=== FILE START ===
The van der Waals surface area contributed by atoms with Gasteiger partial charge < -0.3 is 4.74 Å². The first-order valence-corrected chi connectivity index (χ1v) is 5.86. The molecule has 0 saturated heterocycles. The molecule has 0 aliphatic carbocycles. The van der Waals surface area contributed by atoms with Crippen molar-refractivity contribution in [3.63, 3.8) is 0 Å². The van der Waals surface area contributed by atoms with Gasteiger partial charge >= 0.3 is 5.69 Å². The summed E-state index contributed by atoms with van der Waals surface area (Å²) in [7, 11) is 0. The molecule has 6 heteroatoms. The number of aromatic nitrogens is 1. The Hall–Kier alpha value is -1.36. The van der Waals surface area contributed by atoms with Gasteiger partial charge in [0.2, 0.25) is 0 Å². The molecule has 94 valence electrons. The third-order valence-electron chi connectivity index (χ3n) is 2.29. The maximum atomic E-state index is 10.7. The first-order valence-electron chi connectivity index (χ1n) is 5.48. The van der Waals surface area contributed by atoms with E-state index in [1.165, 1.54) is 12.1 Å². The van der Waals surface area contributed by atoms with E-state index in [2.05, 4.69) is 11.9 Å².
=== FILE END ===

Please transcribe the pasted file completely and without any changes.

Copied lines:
The van der Waals surface area contributed by atoms with Gasteiger partial charge < -0.3 is 4.74 Å². The first-order valence-corrected chi connectivity index (χ1v) is 5.86. The molecule has 0 saturated heterocycles. The molecule has 0 aliphatic carbocycles. The van der Waals surface area contributed by atoms with Crippen molar-refractivity contribution in [3.63, 3.8) is 0 Å². The van der Waals surface area contributed by atoms with Gasteiger partial charge >= 0.3 is 5.69 Å². The summed E-state index contributed by atoms with van der Waals surface area (Å²) in [7, 11) is 0. The molecule has 6 heteroatoms. The number of aromatic nitrogens is 1. The Hall–Kier alpha value is -1.36. The van der Waals surface area contributed by atoms with Gasteiger partial charge in [0.2, 0.25) is 0 Å². The molecule has 94 valence electrons. The third-order valence-electron chi connectivity index (χ3n) is 2.29. The maximum atomic E-state index is 10.7. The first-order valence-electron chi connectivity index (χ1n) is 5.48. The van der Waals surface area contributed by atoms with E-state index in [1.165, 1.54) is 12.1 Å². The van der Waals surface area contributed by atoms with E-state index in [2.05, 4.69) is 11.9 Å².